Gas-fuelled appliances may be on the way out. What will take their place?
Up until about a decade ago green buildings were like exotic animals in a zoo. Everyone knew about them, but few had ever seen them in person. And they were kind of scary.
Since then, as the effects of climate change accelerated, clean energy and its value proposition began to attract more interest and the outcome of that interest, similar to making regular visits to the zoo, was that after a while the idea of building green didn’t seem so scary.
Green buildings offer governments a pocketbook issue, with a healthy air COVID-19 bonus thrown in for good measure. With bellwether guidelines such as the B.C. Energy Step Code and the Toronto Green Standard promoting sustainable building design, the question is not if, but when will there be a wholesale shift away from gas-fired furnaces, stoves and water heaters.
Modern engineers may think they know what will take their place, but it’s still evolving.
“I think we’re going to see more innovation in mechanical equipment in the next decade than we’ve seen in the last 50 years,” says Monte Paulsen of RDH Building Science in Vancouver. Paulsen has worked on more than 70 low-carbon building projects. Every= Wednesday evening he and 200 to 300 other passive house and zero energy advocates gather virtually for what he calls “Happy Hour.”
It usually stretches over two hours and has to be weekly because of the sheer volume of best practice sharing—mechanical system innovations, architecture solutions—and metrics tossed around on how the latest heat pump, ERV or combination unit has been performing. This is what industry disruption looks like.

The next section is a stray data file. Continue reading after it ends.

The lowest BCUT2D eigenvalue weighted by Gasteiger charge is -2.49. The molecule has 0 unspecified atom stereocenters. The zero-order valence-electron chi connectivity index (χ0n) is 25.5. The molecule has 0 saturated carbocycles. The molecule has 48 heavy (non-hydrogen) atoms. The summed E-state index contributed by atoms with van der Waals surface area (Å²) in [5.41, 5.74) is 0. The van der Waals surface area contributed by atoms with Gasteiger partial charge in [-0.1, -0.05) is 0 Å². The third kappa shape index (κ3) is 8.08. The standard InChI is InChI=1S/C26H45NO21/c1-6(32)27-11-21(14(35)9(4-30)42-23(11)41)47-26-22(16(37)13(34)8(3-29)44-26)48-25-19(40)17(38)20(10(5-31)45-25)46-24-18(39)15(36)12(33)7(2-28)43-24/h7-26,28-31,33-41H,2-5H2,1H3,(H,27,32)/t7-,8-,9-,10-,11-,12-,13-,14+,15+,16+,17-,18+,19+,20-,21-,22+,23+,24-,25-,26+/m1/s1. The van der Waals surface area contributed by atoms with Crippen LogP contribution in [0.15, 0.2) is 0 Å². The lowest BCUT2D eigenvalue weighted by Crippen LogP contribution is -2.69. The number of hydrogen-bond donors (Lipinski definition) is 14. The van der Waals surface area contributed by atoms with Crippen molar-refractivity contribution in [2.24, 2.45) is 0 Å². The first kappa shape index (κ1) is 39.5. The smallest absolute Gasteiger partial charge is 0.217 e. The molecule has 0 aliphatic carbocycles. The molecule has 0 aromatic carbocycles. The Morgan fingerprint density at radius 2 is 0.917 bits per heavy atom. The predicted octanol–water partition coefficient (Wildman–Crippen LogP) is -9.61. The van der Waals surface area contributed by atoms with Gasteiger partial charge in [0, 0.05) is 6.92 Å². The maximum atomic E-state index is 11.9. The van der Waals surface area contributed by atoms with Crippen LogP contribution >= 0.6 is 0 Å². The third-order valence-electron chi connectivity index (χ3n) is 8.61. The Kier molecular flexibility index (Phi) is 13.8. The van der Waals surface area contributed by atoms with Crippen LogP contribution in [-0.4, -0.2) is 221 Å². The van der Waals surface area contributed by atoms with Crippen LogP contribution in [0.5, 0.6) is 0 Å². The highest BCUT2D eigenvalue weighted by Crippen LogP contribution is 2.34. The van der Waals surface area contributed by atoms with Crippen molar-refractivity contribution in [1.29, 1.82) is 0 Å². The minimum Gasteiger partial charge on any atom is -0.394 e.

The importance of water heating
Although for years green buildings were all about HVAC and energy savings, that’s changing. We’ve already learned a lot about tighter, better insulated building envelopes.
“It’s relatively easy to solve for ventilation, heating, cooling, and cooking with electricity,” says transplanted Torontonian Tim McDonald, a principal at design-build firm Onion Flats in Philadelphia. “The difficult one is hot water. After heating and cooling, hot water is the greatest energy consumer in multi-family buildings.”
After about a dozen low-carbon mid rise projects, Onion Flats now builds nearly exclusively to the passive house standard, which places upward limits on kilowatt hours used. “For hot water, the temperatures are higher than modern space heating. And we don’t use gas. That’s why we need help from our hot water guru.”
That would be Gary Klein, a consulting engineer from Rancho Cordova, California. “In multi-family projects you can do domestic three ways,” he says. “You can put one heater in each apartment, you can use a central boiler for all the units, or you can have some apartments sharing water heaters. Sharing can work great in the mid-rise category, but you need room in the mechanical room and short in-unit distances.”
McDonald explains using his company’s Front Flats project as an example. “Gary showed us how to decentralize the hot water with off-the-shelf heat pump water heaters (HPWHs) and reduced the piping, the insulation, and heat loss each by 50 per cent.” This was accomplished by positioning several pairs of HPWHs in different parts of the mechanical room, directly below the kitchens, with each heater serving six apartments.
Then they took it a step further. Because the recirculation line would be supplying fixtures all the way up, with the furthest being five floors above the heat source, Klein says Viega pipe-in-pipe fittings were used. With the supply line insulating the recirculation line, the project’s heat loss and insulation were cut in half again.